As an introduction we read a letter sent to the UN. We talk to Terri Sappier at the Wolastoq Grandmothers Cultural Camp which stated in the summer of 2017 when the providence of New Brunswick made an agreement with the Sisson Mining Co. As Terry says they are not leaving. She took a year to prepare to go back to living on the traditional territory of her ancestors. She says everyone has inherent rights and that these Grandmothers are practicing their inherent rights. ” The proposed tungsten and molybdenum open pit mine and tailings facility will be operational for the 1 generation leaving behind irreparable damage for time immemorial. The money raised will be used to help with costs such as fuel, food, and materials to build a traditional educational institution (healing lodge)for everyone who wants to learn about the Wulustukyik (Maliseet people).”


Thank-you for listening to Moccasin Tracks and supporting the perspectives, music and Voices of the Nations you hear on this radio show!


Statement From Pessamit First Nation Regarding Project Hrydro-Quebec


From The Pessamit Innu First Nation

A planned catastrophe

PESSAMIT – 07-11-2017: The Pessamit Innu First Nation accuses Hydro-Quebec of failing to uphold its obligations and responsibilities by filling its hydropower reservoirs to near capacity despite the “Precaution Principle” and various laws and regulations applicable in Canada. Hydro-Quebec’s procedures in managing its reservoirs do not take into account any potential damage to communities, the environment, and wildlife resulting from the discharge from reservoirs of exceptional volumes of water. These management procedures have recently caused an environmental catastrophe involving 43.4 miles of the Betsiamites River (Northeastern Quebec), and also is jeopardizing the safety of those using the waterway.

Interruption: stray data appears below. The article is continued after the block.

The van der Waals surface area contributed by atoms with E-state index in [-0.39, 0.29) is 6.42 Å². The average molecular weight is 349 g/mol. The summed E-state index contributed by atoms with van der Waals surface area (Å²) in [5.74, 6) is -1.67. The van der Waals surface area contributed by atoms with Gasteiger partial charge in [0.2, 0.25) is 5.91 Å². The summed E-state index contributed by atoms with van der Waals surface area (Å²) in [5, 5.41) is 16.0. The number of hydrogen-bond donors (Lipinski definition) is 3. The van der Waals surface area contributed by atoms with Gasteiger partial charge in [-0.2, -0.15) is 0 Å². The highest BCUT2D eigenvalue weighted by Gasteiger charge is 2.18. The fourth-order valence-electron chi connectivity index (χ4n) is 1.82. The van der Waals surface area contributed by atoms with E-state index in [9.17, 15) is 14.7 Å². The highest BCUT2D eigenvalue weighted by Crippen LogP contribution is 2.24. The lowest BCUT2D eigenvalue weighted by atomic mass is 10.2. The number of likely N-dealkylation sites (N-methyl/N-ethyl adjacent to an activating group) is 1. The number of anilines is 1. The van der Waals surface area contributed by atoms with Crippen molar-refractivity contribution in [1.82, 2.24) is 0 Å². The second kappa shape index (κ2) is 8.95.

Following last week’s heavy precipitation, Hydro-Quebec discharged large volumes of water into rivers downstream of its installations, increasing water levels and flows to unsurpassed heights, according to Innu tribesmen whose ancestors have occupied the territory for thousands of years. At Hydro-Quebec, the situation is attributed to “exceptional” autumnal flooding resulting in abnormal levels of water in the reservoirs. Spillways on the Bersimis-1 and 2 hydroelectric dams (on the Betsiamites River), those on Manic-5, 3, 2 and 1, on McCormick, Toulnustouc and Outardes-2, were opened one after the other, causing devastating impacts on the environment and wildlife, and creating a catastrophic situation that has not occurred since the Manic-Outardes complex was built in 1978 and Bersimis was completed in 1962.

A total loss
In the wake of these “exceptional” measures, the Betsiamites River, the principal access for the Pessamiulnut to their traditional territories, over-flowed its banks into wooded areas made up of centenary trees that had never before been inundated. Debris of all sizes, including a great number of whole trees, were driven into the river. Clay embankments were also washed out by the flow, creating foreseeable damage to Atlantic salmon spawning sites (spawning season being about to begin). Furthermore, at least six traditional camp sites located in wooded areas were greatly damaged or totally destroyed, including the total loss of the Unikamit site, managed by a Pessamit company called Mashkuss Aventures.



The Chief of the Pessamit Innu Band Council, Mr René Simon, has no doubts as to the actual causes of this situation: “Hydro-Quebec can go on forever about an exceptional seven day downpour occurring in October being the sole factor in the discharge of large volumes of water from the reservoirs, but it’s a lie! 2017 precipitation data for this period, compared to normal precipitation data from October 25th to 31st, do not justify releasing so much water at such a time. While it is the case that precipitation was above average during this period, overall precipitation for the summer and fall of 2017 was less than average. In fact, it hardly rained at all in the Quebec North-Shore region during this summer and fall. Why then were Hydro-Quebec’s reservoirs filled to such a level that they were ready to overflow after only seven days of rain?”